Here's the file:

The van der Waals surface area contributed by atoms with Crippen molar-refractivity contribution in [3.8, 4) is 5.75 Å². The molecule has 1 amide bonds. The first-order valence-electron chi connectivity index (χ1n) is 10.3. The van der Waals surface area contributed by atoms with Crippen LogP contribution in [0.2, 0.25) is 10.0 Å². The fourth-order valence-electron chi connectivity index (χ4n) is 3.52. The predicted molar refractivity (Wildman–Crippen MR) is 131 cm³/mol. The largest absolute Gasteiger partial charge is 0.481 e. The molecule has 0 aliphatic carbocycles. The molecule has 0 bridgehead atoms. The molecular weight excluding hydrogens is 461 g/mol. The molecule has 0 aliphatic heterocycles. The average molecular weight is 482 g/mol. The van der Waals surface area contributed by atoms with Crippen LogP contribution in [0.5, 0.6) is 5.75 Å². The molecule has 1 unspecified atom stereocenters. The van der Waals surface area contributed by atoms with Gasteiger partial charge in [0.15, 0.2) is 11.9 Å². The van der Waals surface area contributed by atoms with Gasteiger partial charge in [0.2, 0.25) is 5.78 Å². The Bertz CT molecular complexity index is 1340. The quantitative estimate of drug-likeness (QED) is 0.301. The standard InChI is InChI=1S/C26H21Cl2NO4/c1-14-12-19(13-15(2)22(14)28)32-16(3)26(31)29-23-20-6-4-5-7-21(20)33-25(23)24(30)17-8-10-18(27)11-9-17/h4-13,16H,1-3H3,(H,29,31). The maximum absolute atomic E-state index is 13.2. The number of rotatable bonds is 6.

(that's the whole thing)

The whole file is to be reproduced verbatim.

The van der Waals surface area contributed by atoms with Crippen molar-refractivity contribution in [3.8, 4) is 5.75 Å². The molecule has 1 amide bonds. The first-order valence-electron chi connectivity index (χ1n) is 10.3. The van der Waals surface area contributed by atoms with Crippen LogP contribution in [0.2, 0.25) is 10.0 Å². The fourth-order valence-electron chi connectivity index (χ4n) is 3.52. The predicted molar refractivity (Wildman–Crippen MR) is 131 cm³/mol. The largest absolute Gasteiger partial charge is 0.481 e. The molecule has 0 aliphatic carbocycles. The molecule has 0 bridgehead atoms. The molecular weight excluding hydrogens is 461 g/mol. The molecule has 0 aliphatic heterocycles. The average molecular weight is 482 g/mol. The van der Waals surface area contributed by atoms with Crippen LogP contribution in [0.5, 0.6) is 5.75 Å². The molecule has 1 unspecified atom stereocenters. The van der Waals surface area contributed by atoms with Gasteiger partial charge in [0.15, 0.2) is 11.9 Å². The van der Waals surface area contributed by atoms with Gasteiger partial charge in [0.2, 0.25) is 5.78 Å². The Bertz CT molecular complexity index is 1340. The quantitative estimate of drug-likeness (QED) is 0.301. The standard InChI is InChI=1S/C26H21Cl2NO4/c1-14-12-19(13-15(2)22(14)28)32-16(3)26(31)29-23-20-6-4-5-7-21(20)33-25(23)24(30)17-8-10-18(27)11-9-17/h4-13,16H,1-3H3,(H,29,31). The maximum absolute atomic E-state index is 13.2. The number of rotatable bonds is 6.